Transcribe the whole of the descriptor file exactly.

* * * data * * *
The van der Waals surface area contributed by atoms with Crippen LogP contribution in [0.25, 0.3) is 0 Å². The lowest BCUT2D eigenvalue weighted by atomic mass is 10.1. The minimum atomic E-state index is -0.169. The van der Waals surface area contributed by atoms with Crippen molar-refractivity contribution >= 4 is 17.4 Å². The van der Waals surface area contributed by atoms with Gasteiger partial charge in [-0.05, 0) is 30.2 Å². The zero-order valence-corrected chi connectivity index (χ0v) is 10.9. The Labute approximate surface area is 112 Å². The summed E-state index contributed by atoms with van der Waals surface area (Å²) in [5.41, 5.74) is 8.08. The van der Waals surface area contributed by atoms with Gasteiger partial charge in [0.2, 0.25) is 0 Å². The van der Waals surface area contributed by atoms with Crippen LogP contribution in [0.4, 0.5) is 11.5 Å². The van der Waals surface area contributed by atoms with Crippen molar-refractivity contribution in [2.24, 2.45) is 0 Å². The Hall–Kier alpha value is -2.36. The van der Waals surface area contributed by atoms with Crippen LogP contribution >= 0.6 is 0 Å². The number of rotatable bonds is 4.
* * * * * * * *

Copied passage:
The van der Waals surface area contributed by atoms with Crippen LogP contribution in [0.25, 0.3) is 0 Å². The lowest BCUT2D eigenvalue weighted by atomic mass is 10.1. The minimum atomic E-state index is -0.169. The van der Waals surface area contributed by atoms with Crippen molar-refractivity contribution >= 4 is 17.4 Å². The van der Waals surface area contributed by atoms with Gasteiger partial charge in [-0.05, 0) is 30.2 Å². The zero-order valence-corrected chi connectivity index (χ0v) is 10.9. The Labute approximate surface area is 112 Å². The summed E-state index contributed by atoms with van der Waals surface area (Å²) in [5.41, 5.74) is 8.08. The van der Waals surface area contributed by atoms with Gasteiger partial charge in [0.2, 0.25) is 0 Å². The van der Waals surface area contributed by atoms with Crippen LogP contribution in [0.4, 0.5) is 11.5 Å². The van der Waals surface area contributed by atoms with Crippen molar-refractivity contribution in [2.24, 2.45) is 0 Å². The Hall–Kier alpha value is -2.36. The van der Waals surface area contributed by atoms with Crippen LogP contribution >= 0.6 is 0 Å². The number of rotatable bonds is 4.